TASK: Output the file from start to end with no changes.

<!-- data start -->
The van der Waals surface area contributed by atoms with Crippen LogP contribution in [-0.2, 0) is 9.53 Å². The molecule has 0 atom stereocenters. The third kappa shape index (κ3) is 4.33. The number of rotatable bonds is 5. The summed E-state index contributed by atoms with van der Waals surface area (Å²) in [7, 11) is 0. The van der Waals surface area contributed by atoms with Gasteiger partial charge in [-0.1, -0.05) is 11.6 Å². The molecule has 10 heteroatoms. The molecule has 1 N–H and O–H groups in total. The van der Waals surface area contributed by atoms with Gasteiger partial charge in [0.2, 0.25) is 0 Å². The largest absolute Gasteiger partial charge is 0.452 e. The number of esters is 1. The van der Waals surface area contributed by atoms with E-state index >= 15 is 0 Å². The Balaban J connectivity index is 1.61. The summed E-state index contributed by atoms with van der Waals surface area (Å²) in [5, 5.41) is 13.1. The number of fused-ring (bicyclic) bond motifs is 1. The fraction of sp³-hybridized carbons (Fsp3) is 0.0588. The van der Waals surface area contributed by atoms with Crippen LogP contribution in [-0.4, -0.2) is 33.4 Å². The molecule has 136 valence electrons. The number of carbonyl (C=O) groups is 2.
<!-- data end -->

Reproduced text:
The van der Waals surface area contributed by atoms with Crippen LogP contribution in [-0.2, 0) is 9.53 Å². The molecule has 0 atom stereocenters. The third kappa shape index (κ3) is 4.33. The number of rotatable bonds is 5. The summed E-state index contributed by atoms with van der Waals surface area (Å²) in [7, 11) is 0. The van der Waals surface area contributed by atoms with Gasteiger partial charge in [-0.1, -0.05) is 11.6 Å². The molecule has 10 heteroatoms. The molecule has 1 N–H and O–H groups in total. The van der Waals surface area contributed by atoms with Gasteiger partial charge in [0.2, 0.25) is 0 Å². The largest absolute Gasteiger partial charge is 0.452 e. The number of esters is 1. The van der Waals surface area contributed by atoms with E-state index >= 15 is 0 Å². The Balaban J connectivity index is 1.61. The summed E-state index contributed by atoms with van der Waals surface area (Å²) in [5, 5.41) is 13.1. The number of fused-ring (bicyclic) bond motifs is 1. The fraction of sp³-hybridized carbons (Fsp3) is 0.0588. The van der Waals surface area contributed by atoms with Crippen LogP contribution in [-0.4, -0.2) is 33.4 Å². The molecule has 136 valence electrons. The number of carbonyl (C=O) groups is 2.